This year’s Lancaster Roots and Blues festival featured close to 70 artists from around the world on 11 different stages throughout downtown Lancaster last weekend. The city’s music and arts scene shined throughout the entire weekend as the participating venues were key to providing an atmosphere crucial for live music.
From folk and Americana to New Orleans jazz and delta blues, the Roots and Blues Festival had something for everyone. Festival founder Rich Ruoff has been serving up incredible festivals for the last three years and this wasn’t any different. There were so many talented artists at the festival, but it was impossible to see each set, so I carefully chose a few that stood out. Continue reading →
Foot-stomping folk rock band Katie Frank and the Pheromones will fill MilkBoy with their Americana roots sound tonight. This is the band’s record release party for Counting Your Curses, their debut full-length from Elizabethtown, Pa. native Frank. The band broke through with their country-influenced, twangy sound and shared their tunes with us in a Studio Session. Fit to their sound and style, their newest record was recorded in a homey, carriage-like recording studio outside of Philadelphia with Kawari Sound, according to an interview they did about the new album with The Vinyl District. Joining them will be indie-pop folk favorites The Lawsuits and folk/Americana artist Kevin Killen. This 21+ show will start at 8:30 p.m. Tickets cost $8 in advance, $10 at the door and can be purchased here.
The annual Lancaster Roots & Blues Festival will take place on February 21st and 22nd of next year, with over 50 musicians set to perform during the multi-venue event. Currently billed artists range from folk to bluegrass to funk and include Loudon Wainwright III, Edgar Winter, and James Cotton, who recently closed out XPN’s Mississippi Blues Project. The local contingent includes Carsie Blanton, Dana Alexander and Tommy Conwell and the Young Rumblers. Tickets and information can be found here. Check out videos of some performers below.
Annenberg Center Live‘s African Roots, American Voices is an ongoing program that explores “the African diaspora’s unique contributions to American culture,” tracing the lineage through various musical genres. For their 2016/2017 season, the Center will look at the history and legacy of blues music through several film screenings, concerts and performances.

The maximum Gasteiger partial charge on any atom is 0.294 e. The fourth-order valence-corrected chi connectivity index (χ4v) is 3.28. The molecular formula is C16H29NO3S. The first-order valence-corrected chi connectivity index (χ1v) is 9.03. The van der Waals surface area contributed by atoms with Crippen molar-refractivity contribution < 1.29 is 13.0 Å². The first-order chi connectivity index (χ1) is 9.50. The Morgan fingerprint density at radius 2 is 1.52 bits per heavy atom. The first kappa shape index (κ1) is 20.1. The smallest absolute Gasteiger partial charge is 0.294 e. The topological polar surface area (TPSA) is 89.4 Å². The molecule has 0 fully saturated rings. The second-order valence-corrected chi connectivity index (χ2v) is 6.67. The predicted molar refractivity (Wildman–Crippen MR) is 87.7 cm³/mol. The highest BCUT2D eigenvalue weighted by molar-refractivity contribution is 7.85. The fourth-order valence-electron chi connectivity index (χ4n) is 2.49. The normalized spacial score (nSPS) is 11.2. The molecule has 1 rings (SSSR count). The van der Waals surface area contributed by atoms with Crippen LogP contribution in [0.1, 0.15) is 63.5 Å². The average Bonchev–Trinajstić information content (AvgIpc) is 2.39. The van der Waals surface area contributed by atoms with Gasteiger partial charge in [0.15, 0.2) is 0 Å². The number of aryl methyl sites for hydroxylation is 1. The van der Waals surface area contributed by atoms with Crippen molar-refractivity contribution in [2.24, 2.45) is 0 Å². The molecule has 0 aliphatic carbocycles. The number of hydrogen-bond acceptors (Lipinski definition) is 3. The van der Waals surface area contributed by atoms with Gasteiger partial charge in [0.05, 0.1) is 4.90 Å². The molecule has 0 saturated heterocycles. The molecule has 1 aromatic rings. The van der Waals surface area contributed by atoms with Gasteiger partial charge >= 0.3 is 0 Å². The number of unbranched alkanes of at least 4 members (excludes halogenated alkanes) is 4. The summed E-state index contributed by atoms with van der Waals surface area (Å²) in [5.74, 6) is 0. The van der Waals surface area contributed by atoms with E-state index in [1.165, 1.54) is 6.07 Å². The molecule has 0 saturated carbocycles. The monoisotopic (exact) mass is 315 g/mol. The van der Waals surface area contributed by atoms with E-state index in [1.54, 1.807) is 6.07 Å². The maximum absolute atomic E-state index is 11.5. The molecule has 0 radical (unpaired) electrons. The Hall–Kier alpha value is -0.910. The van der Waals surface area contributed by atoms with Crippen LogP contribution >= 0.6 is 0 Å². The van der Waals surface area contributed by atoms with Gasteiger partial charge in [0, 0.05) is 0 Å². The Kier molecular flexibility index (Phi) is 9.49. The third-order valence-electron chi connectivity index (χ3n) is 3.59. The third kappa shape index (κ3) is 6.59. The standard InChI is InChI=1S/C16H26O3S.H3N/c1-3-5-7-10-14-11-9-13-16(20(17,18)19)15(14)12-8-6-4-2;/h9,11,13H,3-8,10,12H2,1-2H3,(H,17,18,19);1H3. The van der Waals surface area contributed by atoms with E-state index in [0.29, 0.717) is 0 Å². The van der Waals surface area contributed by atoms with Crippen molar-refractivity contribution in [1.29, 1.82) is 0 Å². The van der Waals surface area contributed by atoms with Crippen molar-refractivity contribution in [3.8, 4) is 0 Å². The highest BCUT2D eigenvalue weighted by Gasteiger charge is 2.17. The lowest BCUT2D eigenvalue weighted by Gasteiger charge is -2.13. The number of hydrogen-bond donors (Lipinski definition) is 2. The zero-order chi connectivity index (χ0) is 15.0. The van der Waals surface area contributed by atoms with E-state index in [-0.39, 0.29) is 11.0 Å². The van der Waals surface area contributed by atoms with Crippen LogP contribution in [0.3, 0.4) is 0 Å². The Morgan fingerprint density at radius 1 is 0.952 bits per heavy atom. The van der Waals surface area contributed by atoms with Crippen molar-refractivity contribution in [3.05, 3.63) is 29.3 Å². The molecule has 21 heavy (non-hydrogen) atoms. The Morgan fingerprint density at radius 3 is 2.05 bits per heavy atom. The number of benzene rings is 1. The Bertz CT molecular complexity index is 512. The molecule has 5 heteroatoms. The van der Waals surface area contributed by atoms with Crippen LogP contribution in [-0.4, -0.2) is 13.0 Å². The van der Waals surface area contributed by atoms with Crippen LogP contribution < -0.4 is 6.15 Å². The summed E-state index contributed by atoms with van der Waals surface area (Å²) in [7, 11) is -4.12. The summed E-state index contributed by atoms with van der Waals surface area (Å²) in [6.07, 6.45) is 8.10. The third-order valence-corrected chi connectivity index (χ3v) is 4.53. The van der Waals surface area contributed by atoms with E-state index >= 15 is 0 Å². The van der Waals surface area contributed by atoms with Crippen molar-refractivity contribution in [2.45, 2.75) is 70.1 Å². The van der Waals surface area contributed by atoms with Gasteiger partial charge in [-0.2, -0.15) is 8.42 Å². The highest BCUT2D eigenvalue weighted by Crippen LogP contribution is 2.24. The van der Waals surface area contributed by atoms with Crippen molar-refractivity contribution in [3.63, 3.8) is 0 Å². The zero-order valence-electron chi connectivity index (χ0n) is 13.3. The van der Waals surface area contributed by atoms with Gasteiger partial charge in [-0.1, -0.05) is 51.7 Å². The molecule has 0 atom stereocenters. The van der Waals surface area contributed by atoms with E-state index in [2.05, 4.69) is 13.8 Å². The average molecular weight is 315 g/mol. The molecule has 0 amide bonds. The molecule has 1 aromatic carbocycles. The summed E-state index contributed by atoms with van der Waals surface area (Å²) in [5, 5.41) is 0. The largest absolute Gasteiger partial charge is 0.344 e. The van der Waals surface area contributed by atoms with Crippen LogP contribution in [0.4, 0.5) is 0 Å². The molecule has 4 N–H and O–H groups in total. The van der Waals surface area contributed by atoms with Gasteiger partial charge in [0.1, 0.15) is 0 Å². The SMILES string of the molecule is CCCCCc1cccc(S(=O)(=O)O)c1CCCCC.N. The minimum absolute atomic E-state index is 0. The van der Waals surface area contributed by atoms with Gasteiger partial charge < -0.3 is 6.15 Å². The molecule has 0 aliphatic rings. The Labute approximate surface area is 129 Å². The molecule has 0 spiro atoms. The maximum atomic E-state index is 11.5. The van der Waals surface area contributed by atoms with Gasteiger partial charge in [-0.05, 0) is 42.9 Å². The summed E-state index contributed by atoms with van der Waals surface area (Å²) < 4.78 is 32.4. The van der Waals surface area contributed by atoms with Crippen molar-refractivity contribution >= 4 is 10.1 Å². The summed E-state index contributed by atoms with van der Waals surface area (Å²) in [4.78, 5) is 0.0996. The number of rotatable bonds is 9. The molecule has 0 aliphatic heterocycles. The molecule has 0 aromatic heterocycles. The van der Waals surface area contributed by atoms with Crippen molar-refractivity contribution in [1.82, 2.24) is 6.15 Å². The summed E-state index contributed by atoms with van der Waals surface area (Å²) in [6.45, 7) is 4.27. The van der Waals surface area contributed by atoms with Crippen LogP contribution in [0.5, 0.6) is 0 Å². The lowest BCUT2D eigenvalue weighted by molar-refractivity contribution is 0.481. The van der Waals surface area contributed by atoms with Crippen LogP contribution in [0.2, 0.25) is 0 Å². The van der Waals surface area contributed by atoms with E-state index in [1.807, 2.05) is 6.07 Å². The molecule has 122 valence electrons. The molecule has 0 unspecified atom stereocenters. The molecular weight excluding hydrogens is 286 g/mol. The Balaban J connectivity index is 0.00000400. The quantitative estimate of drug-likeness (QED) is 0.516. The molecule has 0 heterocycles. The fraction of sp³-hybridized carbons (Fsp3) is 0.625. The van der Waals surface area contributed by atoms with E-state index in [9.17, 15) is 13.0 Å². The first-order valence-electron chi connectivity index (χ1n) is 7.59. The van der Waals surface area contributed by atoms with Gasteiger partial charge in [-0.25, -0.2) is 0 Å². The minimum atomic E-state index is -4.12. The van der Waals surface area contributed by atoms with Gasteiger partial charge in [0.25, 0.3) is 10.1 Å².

April is Public Radio Music Month. To celebrate, Alligator Records is offering a free 17 song download of a Blues and Roots music sampler with some great artists that you hear on XPN including, The Holmes Brothers, Jesse Dee, Koko Taylor, Albert Collins, Robert Cray and Johnny Copeland, Charlie Musselwhite, Marcia Ball, James Cotton and many others. Every Saturday night, WXPN broadcasts The Blues Show with Jonny Meister at 7PM, and be sure to check out our Mississippi Blues Project web site with concerts, videos and essays here.
Download the sampler from the Alligator Records Facebook page here.
“He’s the story of a man who struggled to ‘make it’, who ‘got it’, and who ‘lost it’ all.” Fantastic Negrito has been through hell and back over the years. The Oakland native has used his struggles as a tool to make meaningful, inspiring music through its narrative and sound, representing that old school blues rock and his black roots. After winning the inaugural Tiny Desk Contest from NPR Music, then his 2016 album The Last Days Of Oakland, Fantastic Negrito followed up with PLEASE DON’T BE DEAD via Cooking Vinyl and Blackball Universe.